Combining figures in the third row in Table 5 and Figure 7, it can be concluded that when contact stiffness and friction coefficient are both heterogeneous in Case 3, for the first and the second unstable modes, the mix region is larger than that in Case 1 and Case 2.
4. Conclusion
This paper describes the development of a complex eigenvalue analysis of a flexible pinondisc system considering tangential contact stiffness. The study has included a heterogeneous distribution of contact stiffness and a heterogeneous distribution of friction coefficient to investigate the influence of the heterogeneous distribution of normal contact stiffness and friction coefficient on frictional squeal. The heterogeneous distribution is assumed as normal distribution. Different coefficient of dispersions and mean values of normal contact stiffness and friction coefficient have been examined and, for each, 1000 random heterogeneity dispersions are computed to reach a probabilistic study using Monte Carlo algorithm. The result demonstrates that the introduction of heterogeneities in the contact surface plays a key role in frictional squeal.
When the mean value of normal contact stiffness and friction coefficient varies from the stable region to the unstable region, RUC increases from 0 to 1. In contrast to the conditional region of instability (the region of modecoupling instability), the range of the region when squeal may occur (RUC > 0) is enlarged.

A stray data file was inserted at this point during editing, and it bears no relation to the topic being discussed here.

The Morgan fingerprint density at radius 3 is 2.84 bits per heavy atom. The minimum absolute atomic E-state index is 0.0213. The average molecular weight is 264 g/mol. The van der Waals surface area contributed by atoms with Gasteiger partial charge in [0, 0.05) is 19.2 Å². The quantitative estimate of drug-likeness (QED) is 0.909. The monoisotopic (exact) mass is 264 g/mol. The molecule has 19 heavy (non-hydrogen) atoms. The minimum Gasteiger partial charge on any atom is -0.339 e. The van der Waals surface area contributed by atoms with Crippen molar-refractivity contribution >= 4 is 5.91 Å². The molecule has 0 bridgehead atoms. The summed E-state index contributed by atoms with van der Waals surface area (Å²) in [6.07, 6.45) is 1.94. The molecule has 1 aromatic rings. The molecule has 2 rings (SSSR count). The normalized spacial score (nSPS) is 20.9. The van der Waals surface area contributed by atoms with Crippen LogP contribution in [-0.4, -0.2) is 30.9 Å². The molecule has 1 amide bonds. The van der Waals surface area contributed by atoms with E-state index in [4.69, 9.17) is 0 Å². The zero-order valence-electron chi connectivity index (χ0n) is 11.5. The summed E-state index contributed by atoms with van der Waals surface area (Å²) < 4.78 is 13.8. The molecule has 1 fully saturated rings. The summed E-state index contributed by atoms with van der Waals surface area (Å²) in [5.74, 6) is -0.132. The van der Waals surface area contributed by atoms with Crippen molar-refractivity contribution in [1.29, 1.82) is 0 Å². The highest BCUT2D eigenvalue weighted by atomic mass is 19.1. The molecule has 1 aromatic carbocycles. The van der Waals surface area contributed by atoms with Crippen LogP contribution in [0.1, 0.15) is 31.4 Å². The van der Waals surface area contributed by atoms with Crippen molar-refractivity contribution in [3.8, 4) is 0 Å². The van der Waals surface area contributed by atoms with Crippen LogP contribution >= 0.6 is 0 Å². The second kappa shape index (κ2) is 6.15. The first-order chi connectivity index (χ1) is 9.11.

The result of the pinondisc model with homogeneous normal contact stiffness and friction coefficient can be only RUC = 0 or RUC = 1, so when locates in the range of , the model with homogeneous normal contact stiffness and friction coefficient cannot predict the dynamic behavior of the system accurately.
When locates in different position in nonmodecoupling region or the region of modecoupling instability in the homogeneous cases, RUC varies with the coefficient of dispersion of normal contact stiffness in different law: when locates in the nonmodecoupling region, RUC increases with the increase of the coefficient of dispersion of normal contact stiffness or friction coefficient; when locates in the region of modecoupling instability, RUC decreases with the increase of coefficient of dispersion of contact stiffness or friction coefficient; when locates on the boundary of the region of modecoupling instability, RUC changes little with the increase of coefficient of dispersion of normal contact stiffness or friction coefficient.
The range of frequency and real part of the complex eigenvalue increases with the increase of coefficient of dispersion of normal contact stiffness or friction coefficient. When the mean value locates in the unstable region, if the distributions of the normal contact stiffness and friction coefficient are normal distributions, the frequency and real part of the complex eigenvalue have normal distributions. And when the coefficient of dispersion of contact stiffness or friction coefficient increases, the mean values of the frequency and real part of the complex eigenvalue vary little while the coefficients of dispersion of frequency and real part of the complex eigenvalue increase.